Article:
I recently read that the accused members of the crime featured in Paradise Lost: The Child Murders at Robin Hood Hills have all been recently released (that’s the subject of another documentary in the series called Paradise Lost 3: Purgatory), so I decided to check it out. The first in a series of three films to date, Paradise Lost: The Child Murders at Robin Hood Hills tells about the horrific murders of three little boys in early ’90s in West Memphis and the trial surrounding it. Basically, the three accused were subjected to the witch hunt tendencies of the small Bible belt community. Damien’s Wiccan practices are targetted as Satan worship, and the media hype surrounding the case doused greater flames onto the roaring fire. With recent DNA evidence, the trial was reopened and the three suspects were released from custody. Paradise Lost looks at the crime itself and the initial trials.
The documentary also thoroughly interviews members from all sides of the law and is the first documentary to feature Metallica. At two and a half hours in length, it has enough information for even the most casual viewer to grapple with the evidence and facts and come to their own conclusions about the case. That being said, some of the content is quite graphic. Autopsy and crime scene footage is shown, and some of the testimonies are a bit disturbing.
It’s fascinating to delve into the psyche of some of these characters. The purported ringleader of the crime, Damien Echols, defines the word psychopath, and while I neither think he is guilty of the crimes he is accused of nor is he involved with Satanism in any way (he strongly affirms that he is Wiccan throughout the film, although his audience seems more intent, in their understandable frustration and hurt, to label him as a Satanist), there’s something not quite right about him. He’s a bit of a shit, and I found the stoical attitudes of his friends a bit unnerving given the circumstances. I have my own theories for what happened. I think that the John Byer, who is the adoptive father of one of the children, killed them. He had a criminal record and his wife mysteriously died a few years after her son. Not only that, but he also gave a knife to the film crew containing the blood of his adoptive son. As well, his reactions during the course of the prosecution and questioning demand assessment. The story of Mr Bojangles is also quite compelling, and it’s disturbing to know that the police could “lose” evidence, especially when it could relate strongly to the case.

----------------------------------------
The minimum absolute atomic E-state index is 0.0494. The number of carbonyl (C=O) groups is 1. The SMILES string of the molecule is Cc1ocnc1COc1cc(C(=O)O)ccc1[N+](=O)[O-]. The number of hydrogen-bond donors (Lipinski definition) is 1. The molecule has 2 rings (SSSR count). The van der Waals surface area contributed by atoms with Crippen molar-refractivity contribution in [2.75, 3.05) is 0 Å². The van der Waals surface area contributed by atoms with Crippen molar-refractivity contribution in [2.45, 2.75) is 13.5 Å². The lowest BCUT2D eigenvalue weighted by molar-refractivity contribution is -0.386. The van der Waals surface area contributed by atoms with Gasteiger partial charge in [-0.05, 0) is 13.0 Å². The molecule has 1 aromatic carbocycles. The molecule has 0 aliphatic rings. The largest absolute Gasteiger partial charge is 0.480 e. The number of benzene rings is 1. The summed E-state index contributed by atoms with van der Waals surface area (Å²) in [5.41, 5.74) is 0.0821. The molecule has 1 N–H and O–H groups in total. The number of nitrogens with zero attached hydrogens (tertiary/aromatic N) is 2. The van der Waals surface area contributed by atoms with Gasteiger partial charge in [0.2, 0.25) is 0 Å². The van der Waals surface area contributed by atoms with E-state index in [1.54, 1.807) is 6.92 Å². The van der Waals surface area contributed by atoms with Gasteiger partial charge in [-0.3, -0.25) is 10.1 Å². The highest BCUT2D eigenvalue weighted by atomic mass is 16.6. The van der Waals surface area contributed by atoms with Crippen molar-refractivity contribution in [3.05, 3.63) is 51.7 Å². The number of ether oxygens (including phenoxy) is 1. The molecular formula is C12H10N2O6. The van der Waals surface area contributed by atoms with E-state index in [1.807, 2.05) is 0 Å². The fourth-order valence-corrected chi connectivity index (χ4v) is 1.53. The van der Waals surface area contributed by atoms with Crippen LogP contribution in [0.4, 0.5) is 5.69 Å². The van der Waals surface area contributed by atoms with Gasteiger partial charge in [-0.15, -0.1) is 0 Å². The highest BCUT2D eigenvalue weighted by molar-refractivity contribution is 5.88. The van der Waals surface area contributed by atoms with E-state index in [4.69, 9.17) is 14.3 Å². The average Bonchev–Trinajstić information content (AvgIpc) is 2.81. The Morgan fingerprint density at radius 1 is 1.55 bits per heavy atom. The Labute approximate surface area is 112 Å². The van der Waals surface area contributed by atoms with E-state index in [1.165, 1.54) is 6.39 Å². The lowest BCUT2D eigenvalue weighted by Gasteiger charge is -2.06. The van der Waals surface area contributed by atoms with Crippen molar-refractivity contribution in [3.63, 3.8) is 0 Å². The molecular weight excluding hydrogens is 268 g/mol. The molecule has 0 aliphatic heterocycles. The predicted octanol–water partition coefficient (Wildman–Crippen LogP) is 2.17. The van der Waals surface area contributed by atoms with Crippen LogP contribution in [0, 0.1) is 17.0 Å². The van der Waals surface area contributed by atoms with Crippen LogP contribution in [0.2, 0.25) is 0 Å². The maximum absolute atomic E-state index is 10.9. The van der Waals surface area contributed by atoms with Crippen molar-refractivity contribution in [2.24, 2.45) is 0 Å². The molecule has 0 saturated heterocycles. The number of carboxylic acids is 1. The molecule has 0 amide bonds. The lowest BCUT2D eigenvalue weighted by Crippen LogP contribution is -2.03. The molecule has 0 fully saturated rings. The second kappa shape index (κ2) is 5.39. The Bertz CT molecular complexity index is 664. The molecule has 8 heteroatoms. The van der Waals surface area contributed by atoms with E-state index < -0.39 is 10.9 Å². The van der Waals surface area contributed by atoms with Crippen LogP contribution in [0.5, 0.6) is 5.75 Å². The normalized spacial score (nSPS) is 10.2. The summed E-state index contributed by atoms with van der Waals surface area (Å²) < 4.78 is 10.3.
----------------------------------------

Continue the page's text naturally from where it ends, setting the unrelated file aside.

The film is indie in its budget, but it answers most of the questions I had and it’s a particularly gripping story and documentary. It’s horrifying enough that someone could do those things to the little ones, but it’s even more horrifying when the culprit is still out there and possibly killing again. I hope that someday that justice is served for those poor little boys who never had a chance to grow up and live their lives. Not for God’s sake, but for the sake of the little ones.